(¶ 6} Following the denial of his motion to suppress, Kelly entered a no contest plea to the pending charges and accompanying specifications. As a result of his no contest plea, the trial court found Kelly guilty of all charges. The trial court then merged the charges into a single count of cocaine possession and sentenced Kelly to an aggregate 11-year prison term. The trial court also imposed a $10, 000 fine and ordered the forfeiture of three vehicles.

(¶ 7} On October 8, 2009, Kelly, with the assistance of counsel, appealed from his conviction arguing that the trial court erred in denying his motion to suppress. In support of this claim, Kelly argued that the traffic stop was invalid because the police lacked reasonable articulable suspicion justifying the stop, he was arrested without probable cause when officers placed him in a cruiser during the search of his vehicle, and the length of the stop was unreasonable. Kelly did not appeal from the trial court's decision finding the warrantless placement of the GPS unit on Johnson's van was constitutionally permissible. This court affirmed Kelly's conviction on August 2, 2010. See State v. Kelly, 188 Ohio App.3d 842, 2010-Ohio-3560 (12th Dist.). It is undisputed that Kelly did not appeal from that decision to the Ohio Supreme Court.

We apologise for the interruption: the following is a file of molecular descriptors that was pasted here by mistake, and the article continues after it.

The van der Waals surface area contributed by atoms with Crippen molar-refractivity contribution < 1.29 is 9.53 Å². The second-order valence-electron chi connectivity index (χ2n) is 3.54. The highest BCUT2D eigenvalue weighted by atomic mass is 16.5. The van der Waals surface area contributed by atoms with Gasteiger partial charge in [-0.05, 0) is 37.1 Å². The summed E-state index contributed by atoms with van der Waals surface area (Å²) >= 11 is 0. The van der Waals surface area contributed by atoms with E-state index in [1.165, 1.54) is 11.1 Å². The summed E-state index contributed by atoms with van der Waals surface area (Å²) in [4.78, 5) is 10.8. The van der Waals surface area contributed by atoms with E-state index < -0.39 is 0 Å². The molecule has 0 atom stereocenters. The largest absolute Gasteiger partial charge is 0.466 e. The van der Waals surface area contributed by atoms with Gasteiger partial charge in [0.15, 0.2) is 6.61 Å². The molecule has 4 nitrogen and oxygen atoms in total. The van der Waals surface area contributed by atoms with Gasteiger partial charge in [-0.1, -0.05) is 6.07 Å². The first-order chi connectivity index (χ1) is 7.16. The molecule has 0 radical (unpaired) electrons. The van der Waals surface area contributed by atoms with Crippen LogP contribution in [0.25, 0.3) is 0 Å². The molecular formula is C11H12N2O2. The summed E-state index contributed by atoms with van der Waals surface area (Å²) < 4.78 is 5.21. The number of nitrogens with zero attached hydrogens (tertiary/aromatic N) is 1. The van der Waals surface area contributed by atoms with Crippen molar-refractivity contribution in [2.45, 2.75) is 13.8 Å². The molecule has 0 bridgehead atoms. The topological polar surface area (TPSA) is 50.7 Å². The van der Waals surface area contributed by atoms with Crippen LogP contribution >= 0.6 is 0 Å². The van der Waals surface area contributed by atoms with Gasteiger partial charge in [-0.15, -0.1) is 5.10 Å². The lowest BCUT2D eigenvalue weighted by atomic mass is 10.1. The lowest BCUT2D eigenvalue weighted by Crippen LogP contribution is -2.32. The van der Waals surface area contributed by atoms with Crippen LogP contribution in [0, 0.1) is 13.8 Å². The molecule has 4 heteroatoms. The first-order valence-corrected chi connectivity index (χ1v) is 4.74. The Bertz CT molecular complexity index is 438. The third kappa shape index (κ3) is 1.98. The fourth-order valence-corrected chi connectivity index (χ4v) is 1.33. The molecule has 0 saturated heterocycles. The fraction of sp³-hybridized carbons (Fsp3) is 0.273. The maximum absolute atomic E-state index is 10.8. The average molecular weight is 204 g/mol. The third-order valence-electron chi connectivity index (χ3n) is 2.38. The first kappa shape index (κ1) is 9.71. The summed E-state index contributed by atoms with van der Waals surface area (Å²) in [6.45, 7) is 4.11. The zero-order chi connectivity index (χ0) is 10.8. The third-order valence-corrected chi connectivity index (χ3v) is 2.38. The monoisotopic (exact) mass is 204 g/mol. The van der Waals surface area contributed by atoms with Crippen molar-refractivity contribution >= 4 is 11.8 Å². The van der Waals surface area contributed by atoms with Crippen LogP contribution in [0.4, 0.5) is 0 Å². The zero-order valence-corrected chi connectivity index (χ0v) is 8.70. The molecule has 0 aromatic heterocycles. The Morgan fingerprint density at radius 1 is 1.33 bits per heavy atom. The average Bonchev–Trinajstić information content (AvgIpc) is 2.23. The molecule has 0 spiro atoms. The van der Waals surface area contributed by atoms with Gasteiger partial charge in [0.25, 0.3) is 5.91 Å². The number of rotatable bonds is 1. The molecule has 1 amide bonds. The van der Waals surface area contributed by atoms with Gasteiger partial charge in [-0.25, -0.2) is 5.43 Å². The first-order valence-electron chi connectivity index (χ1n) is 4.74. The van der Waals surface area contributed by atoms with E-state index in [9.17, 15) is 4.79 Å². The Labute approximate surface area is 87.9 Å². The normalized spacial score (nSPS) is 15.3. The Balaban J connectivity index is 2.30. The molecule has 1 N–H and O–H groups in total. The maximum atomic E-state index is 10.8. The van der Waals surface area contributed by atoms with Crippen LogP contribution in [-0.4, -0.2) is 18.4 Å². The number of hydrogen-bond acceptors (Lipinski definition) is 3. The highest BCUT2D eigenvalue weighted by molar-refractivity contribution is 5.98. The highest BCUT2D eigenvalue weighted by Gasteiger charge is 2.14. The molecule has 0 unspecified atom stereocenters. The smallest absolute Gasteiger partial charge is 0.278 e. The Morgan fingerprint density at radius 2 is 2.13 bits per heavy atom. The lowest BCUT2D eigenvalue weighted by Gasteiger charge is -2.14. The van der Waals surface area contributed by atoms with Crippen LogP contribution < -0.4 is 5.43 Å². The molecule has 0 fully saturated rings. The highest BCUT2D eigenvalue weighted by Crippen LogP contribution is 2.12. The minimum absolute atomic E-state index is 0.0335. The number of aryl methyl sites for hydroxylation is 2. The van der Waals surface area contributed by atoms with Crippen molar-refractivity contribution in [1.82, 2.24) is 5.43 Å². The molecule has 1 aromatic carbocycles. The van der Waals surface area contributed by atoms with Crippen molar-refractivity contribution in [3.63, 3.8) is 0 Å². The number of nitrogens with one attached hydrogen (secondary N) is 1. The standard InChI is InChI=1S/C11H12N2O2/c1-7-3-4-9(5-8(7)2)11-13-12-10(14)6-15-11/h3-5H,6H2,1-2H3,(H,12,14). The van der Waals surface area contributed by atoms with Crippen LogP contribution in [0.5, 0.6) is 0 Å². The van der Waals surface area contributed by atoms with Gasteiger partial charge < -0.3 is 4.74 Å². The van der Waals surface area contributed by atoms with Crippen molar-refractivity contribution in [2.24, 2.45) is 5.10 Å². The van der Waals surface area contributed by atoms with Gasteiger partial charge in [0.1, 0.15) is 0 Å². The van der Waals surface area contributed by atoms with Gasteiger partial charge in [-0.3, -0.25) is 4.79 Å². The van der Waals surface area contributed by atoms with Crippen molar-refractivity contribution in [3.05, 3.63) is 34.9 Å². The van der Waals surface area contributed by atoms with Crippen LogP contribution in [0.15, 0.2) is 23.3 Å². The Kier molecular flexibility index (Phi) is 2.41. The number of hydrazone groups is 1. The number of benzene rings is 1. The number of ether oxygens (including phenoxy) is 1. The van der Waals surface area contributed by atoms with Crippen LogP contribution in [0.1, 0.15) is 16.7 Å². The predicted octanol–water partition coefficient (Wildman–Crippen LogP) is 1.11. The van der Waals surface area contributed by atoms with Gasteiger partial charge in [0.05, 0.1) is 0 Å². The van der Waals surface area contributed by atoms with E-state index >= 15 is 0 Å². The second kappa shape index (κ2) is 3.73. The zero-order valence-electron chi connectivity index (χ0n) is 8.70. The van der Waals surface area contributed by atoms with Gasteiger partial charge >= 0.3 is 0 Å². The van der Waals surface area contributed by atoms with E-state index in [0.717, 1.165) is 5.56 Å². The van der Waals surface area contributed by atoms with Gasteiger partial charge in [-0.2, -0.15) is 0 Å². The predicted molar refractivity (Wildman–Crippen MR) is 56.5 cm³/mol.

(¶ 8} Johnson was also indicted on single counts of trafficking in cocaine and possession of cocaine along with several forfeiture specifications. In preparing his defense, Johnson filed various motions to suppress. This included a challenge regarding the constitutionality of attaching the GPS unit to his van without a warrant. The trial court denied all of Johnson's motions. After his motions to suppress were denied, Johnson entered a no contest plea and the trial court found him guilty. The trial court then merged the charges for sentencing and ordered Johnson to serve an aggregate of 15 years in prison. Johnson was also required to forfeit several vehicles, televisions, shoes, clothing, and a firearm, all of which he admitted to purchasing with drug money.

(¶ 9} Like Kelly, Johnson also appealed from his conviction. See State v. Johnson, 190 Ohio App.3d 750, 2010-Ohio-5808 (12th Dist.). As part of his appeal, Johnson alleged the warrantless placement of the GPS unit on the van was unconstitutional. However, in affirming Johnson's conviction, this court found that attaching a GPS unit to a car was not a search under the Fourth Amendment, and therefore, did not require a search warrant. Unlike Kelly, Johnson then appealed to the Ohio Supreme Court. The Ohio Supreme Court accepted the case for review in State v. Johnson, 128 Ohio St.3d 1425, 2011-Ohio-1049. The matter was then held in abeyance while the United States Supreme Court also considered the constitutionality of the use of GPS units under the Fourth Amendment.

(¶ 10} On January 23, 2012, and while the Johnson case was still pending, the United States Supreme Court issued its decision in United States v. Jones, ___ U.S.___, 132 S.Ct. 945 (2012), which held the attachment of a GPS unit to a vehicle constitutes a search within the meaning of the Fourth Amendment. In light of that holding, the Ohio Supreme Court remanded Johnson to the trial court for application of the United States ...